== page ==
MIAMI – From the time he watched the game-winning basket by LeBron James in Game One of the Eastern Conference Finals, the Pacers’ center has found a way to keep things interesting.
It first started on Twitter for Roy Hibbert shortly after Indiana’s last-second overtime loss to the Heat on Wednesday, when he offered to take an answer any questions fans posed to him on his Twitter account-@Hoya2aPacer-while he waited for late-night room service.
It resulted in the Pacers’ center answering a multitude of random questions before his snack arrived.
The next afternoon, Hibbert sent another Tweet from his account that began another storyline in a series that hasn’t lacked for on and off-court drama.
“U can knee or kick me every time u drive 2the rim. Ill be there 2protect the rim. That wasn’t inadvertent. Battier knew what he was doing,” said Hibbert-and he’s referring to the play early in Game One, long before the debate of him being left on the bench late in overtime began.
As Heat guard Shane Battier drove to the basket, he rose his knee up into Hibbert as he jumped up to the hoop. The center was down for a little bit but got back up and played-but the memory of that hit continued beyond that.
“The reason why I said something because I saw somebody write that it was an inadvertent knee and I was like that’s bull-(expletive),” said Hibbert about his reason for tweeting about the foul as he spoke to a few dozen reporters at Game Two shoot around at American Airlines Arena on Friday afternoon. “He knew what he was doing.”
Battier did not speak to reporters following the Heat’s shoot around earlier Friday morning to give his side of the story-yet it wasn’t the only foul by the Heat that caught the ire of some of the Pacers. Later in the game during the fourth quarter, Miami guard Norris Cole drove around Pacers forward David West and whipped his arm near the groin of David West.
The hit drew an offensive foul and a bit of criticism from teammate Paul George, who won’t buy an argument from the Heat that it was just physical play.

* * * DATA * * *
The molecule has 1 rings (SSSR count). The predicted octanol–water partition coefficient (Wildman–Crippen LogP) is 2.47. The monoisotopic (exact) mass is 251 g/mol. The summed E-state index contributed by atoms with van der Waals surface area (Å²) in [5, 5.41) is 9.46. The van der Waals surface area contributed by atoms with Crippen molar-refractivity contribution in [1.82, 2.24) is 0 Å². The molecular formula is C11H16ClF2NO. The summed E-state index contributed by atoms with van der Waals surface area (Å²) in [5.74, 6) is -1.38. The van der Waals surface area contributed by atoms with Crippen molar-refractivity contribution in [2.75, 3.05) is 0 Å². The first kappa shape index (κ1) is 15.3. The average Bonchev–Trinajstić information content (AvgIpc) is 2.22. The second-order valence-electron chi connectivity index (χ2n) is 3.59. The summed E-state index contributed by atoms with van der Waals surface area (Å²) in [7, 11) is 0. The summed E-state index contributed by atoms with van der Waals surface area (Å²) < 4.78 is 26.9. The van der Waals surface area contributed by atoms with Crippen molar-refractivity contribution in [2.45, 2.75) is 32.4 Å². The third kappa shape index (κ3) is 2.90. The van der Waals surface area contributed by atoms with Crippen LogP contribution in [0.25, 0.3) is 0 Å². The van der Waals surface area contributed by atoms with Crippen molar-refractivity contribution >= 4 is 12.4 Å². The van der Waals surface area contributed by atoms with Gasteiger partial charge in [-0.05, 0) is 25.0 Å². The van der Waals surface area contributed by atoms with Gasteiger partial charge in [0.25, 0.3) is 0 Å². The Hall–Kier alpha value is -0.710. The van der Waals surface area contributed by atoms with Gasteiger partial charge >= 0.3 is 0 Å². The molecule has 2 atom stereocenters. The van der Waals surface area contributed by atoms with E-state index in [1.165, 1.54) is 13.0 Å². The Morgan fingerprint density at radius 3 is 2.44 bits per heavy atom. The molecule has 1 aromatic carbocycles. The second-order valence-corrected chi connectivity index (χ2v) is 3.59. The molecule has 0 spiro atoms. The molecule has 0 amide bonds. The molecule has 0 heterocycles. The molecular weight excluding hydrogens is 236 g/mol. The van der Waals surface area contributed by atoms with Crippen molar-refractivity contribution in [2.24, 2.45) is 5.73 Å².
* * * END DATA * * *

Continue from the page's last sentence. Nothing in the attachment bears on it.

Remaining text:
“Hitting someone in the groin, you really don’t get an advantage from that,” said the forward when told the Heat describe the fouls as “Eastern Conference Basketball.” “I could see being over aggressive on a post-up or something like that. But I don’t know, that’s not playoff basketball.”
Oddly enough is was Frank Vogel who chalked up the hits to the physicality of the series, not believing the Heat were out to intentionally hurt his players.
“I just think that’s team’s playing hard,” said Vogel of the fouls. “I don’t think there is anything dirty about this series, it’s just teams playing hard.”
One thing that is uniform among the team is the desire not to retaliate to the fouls with the risk of having a major player thrown out. Hibbert didn’t bring any retribution to Battier nor did West respond to Cole following his foul and the team expects a similar reaction should things turn rough later in the series.
“They don’t ever catch the first guy, the catch the second guy,” said guard George Hill of why retaliation could be bad. “Be focused, be mindful that they’re going to be out there watching and just play basketball.”
Even after the unfortunate meeting with Battier in the first quarter of Game One, Hibbert plans to do the same.
“If he wants to do that, that’s fine,” said Hibbert of Battier. “I’m still going to be there to protect the rim.”